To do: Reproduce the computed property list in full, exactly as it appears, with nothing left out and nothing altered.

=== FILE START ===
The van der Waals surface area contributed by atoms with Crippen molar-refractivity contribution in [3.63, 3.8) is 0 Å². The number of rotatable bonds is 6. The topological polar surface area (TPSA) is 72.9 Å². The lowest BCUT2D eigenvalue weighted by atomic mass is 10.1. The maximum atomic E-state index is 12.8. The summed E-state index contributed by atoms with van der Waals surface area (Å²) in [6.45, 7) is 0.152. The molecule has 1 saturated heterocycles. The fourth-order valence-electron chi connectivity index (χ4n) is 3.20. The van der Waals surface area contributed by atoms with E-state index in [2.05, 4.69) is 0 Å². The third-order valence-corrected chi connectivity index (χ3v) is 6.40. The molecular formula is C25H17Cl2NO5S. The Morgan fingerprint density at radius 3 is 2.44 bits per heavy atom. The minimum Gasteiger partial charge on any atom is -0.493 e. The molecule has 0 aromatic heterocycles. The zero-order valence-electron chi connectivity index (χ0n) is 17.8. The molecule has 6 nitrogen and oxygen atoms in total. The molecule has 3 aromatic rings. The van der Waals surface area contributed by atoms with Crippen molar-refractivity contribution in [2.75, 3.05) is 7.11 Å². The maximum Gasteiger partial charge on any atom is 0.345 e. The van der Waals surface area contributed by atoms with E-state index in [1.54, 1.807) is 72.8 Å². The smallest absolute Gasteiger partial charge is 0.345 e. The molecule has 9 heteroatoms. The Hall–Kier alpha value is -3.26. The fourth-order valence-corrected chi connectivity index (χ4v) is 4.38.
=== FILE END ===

The van der Waals surface area contributed by atoms with Crippen molar-refractivity contribution in [3.63, 3.8) is 0 Å². The number of rotatable bonds is 6. The topological polar surface area (TPSA) is 72.9 Å². The lowest BCUT2D eigenvalue weighted by atomic mass is 10.1. The maximum atomic E-state index is 12.8. The summed E-state index contributed by atoms with van der Waals surface area (Å²) in [6.45, 7) is 0.152. The molecule has 1 saturated heterocycles. The fourth-order valence-electron chi connectivity index (χ4n) is 3.20. The van der Waals surface area contributed by atoms with E-state index in [2.05, 4.69) is 0 Å². The third-order valence-corrected chi connectivity index (χ3v) is 6.40. The molecular formula is C25H17Cl2NO5S. The Morgan fingerprint density at radius 3 is 2.44 bits per heavy atom. The minimum Gasteiger partial charge on any atom is -0.493 e. The molecule has 0 aromatic heterocycles. The zero-order valence-electron chi connectivity index (χ0n) is 17.8. The molecule has 6 nitrogen and oxygen atoms in total. The molecule has 3 aromatic rings. The van der Waals surface area contributed by atoms with Crippen molar-refractivity contribution in [2.75, 3.05) is 7.11 Å². The maximum Gasteiger partial charge on any atom is 0.345 e. The van der Waals surface area contributed by atoms with E-state index in [1.54, 1.807) is 72.8 Å². The smallest absolute Gasteiger partial charge is 0.345 e. The molecule has 9 heteroatoms. The Hall–Kier alpha value is -3.26. The fourth-order valence-corrected chi connectivity index (χ4v) is 4.38.